An absolutely beautiful city full of imperial grandeur. The Church of the Saviour of Blood is truly one of the most amazing churches I have ever seen particularly its history of being built on the spot where Tsar Alexander II in 1881 was murdered by one of those with revolutionary spirit that caused so many problems to Russia throughout the years. I was lucky to go in June so drinking when it was still light at 1 in the morning is strange. Also what surprises me is how friendly the Russians are.

    And they want to go war with a magnificent European culture such as this?

    • HJ777

      I agree with you about St. Petersburg and the people.

      But who is this “they” who wants to go to war against them?

      • rationality

        NATO (Breedlove recently talking of the Russian threat. Wanting to put troops and weaponry into Poland and the Baltics)
        Media (constantly telling lies and demonisation of the Russians and Putin)
        UK (talks tough about Russia but does zilich about the invasion)

        This what the left is like when it has no influence in a country. Petulant, psychotic and deceitful.

        • HJ777

          How does any of that constitute “wanting to go to war”?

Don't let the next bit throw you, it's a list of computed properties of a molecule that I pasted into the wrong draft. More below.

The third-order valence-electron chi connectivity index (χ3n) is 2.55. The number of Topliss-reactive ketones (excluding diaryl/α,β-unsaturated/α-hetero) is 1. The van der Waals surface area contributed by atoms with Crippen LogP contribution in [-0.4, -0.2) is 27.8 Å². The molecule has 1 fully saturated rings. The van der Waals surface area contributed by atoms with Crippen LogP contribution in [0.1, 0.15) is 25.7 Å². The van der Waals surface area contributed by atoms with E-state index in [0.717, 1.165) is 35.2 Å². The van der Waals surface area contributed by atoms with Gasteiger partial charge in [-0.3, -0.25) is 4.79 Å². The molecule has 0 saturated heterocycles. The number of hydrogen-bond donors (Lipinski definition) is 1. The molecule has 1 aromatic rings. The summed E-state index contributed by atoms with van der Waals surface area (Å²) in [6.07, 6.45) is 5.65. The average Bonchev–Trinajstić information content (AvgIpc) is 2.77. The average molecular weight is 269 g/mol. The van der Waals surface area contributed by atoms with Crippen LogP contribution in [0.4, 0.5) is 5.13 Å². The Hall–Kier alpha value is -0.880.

Your moniker is poorly chosen.

          • rationality

            It is rational to debate where this is going with the evidence we know about. I dont fancy our chances against Russia.

          • HJ777

            Having and reinforcing troops and weaponry in NATO countries didn’t precipitate a war with Russia before, did it? I rather think it deterred it, which was its purpose.

          • rationality

            Things have moved on. There was the Soros funded colour revolution in the Ukraine and the provocation against Russian nationalities in the east of the country trying to draw Russia in. Remember how the media spun that?

            Additionally our governments allow millions of fighting age Muslims into our lands so yes it is within their nature to start something stupid. This is a rational train of thought.

          • HJ777

            The word you are thinking of is random, not rational.

          • rationality

            I’m sorry that you cant follow rational thinking when discussing the problems that Russia faces from the oligarchical collectivists in the West and where this could lead. Its quite important that geopolitical affairs are discussed in these crazy times.